INDIANAPOLIS, IN (CelebrityAccess) — In a dramatic about-face on Tuesday, the National Collegiate Athletic Association’s governing board voted unanimously to permit student athletes to profit from the use of their name, image, and likeness.
While the board has affirmed the change, each of the NCAA’s three divisions will still be required to develop their own set of rules and guidelines and implement changes to their bylaws.
“We must embrace change to provide the best possible experience for college athletes,” said Michael V. Drake, chair of the board and president of The Ohio State University. “Additional flexibility in this area can and must continue to support college sports as a part of higher education. This modernization for the future is a natural extension of the numerous steps NCAA members have taken in recent years to improve support for student-athletes, including the full cost of attendance and guaranteed scholarships.”
The board called for a slate of specific changes that include:
- Assure student-athletes are treated similarly to non-athlete students unless a compelling reason exists to differentiate.
- Maintain the priorities of education and the collegiate experience to provide opportunities for student-athlete success.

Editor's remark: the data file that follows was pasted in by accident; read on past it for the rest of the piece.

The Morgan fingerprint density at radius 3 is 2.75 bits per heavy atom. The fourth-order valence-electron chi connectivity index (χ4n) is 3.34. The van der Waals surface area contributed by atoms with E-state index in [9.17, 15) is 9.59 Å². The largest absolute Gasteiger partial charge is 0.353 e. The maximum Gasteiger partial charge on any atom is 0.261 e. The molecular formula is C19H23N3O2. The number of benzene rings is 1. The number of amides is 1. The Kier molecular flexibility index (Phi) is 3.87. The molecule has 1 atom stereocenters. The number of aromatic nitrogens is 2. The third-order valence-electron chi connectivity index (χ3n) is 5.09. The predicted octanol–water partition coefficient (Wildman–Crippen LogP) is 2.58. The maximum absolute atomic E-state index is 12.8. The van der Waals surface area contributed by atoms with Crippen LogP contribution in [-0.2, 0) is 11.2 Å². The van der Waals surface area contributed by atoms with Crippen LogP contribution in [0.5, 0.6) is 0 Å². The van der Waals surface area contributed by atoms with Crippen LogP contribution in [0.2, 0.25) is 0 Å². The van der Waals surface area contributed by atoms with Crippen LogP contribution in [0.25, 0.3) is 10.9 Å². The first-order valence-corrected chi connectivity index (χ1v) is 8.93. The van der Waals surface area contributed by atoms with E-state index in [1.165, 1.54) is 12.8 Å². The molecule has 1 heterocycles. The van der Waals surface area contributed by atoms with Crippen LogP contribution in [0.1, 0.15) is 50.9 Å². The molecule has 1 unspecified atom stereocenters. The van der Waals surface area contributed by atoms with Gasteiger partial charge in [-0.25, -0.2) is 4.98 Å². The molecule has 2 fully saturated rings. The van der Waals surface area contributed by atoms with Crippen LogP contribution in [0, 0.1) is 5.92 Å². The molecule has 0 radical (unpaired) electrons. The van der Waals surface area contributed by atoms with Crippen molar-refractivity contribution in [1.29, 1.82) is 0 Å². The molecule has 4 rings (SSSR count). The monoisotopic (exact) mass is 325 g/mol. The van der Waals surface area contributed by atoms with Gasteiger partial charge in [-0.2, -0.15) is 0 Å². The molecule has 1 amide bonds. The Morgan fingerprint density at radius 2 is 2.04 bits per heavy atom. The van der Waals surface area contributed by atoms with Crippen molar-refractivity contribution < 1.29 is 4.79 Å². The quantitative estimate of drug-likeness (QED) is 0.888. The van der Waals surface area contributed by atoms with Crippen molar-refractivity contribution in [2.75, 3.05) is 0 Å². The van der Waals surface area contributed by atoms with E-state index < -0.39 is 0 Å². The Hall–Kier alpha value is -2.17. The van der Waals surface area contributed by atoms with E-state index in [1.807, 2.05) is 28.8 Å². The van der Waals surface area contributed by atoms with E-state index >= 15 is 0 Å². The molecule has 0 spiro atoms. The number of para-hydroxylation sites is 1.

- Ensure rules are transparent, focused and enforceable and facilitate fair and balanced competition.
- Make clear the distinction between collegiate and professional opportunities.
- Make clear that compensation for athletics performance or participation is impermissible.
- Reaffirm that student-athletes are students first and not employees of the university.
- Enhance principles of diversity, inclusion and gender equity.
The working group will continue to gather feedback through April on how best to respond to the state and federal legislative environment and to refine its recommendations on the principles and regulatory framework. The board asked each division to create any new rules beginning immediately, but no later than January 2021.
“As a national governing body, the NCAA is uniquely positioned to modify its rules to ensure fairness and a level playing field for student-athletes,” NCAA President Mark Emmert said. “The board’s action today creates a path to enhance opportunities for student-athletes while ensuring they compete against students and not professionals.”
The decision is a major change for the NCAA which has previously barred student athletes from profiting off of the use of their name and likeness from including licensing and endorsement deals.
The decision follows the passing of the Fair Pay to Play law in California that allows student athletes to be paid for endorsement deals and to hire talent agents.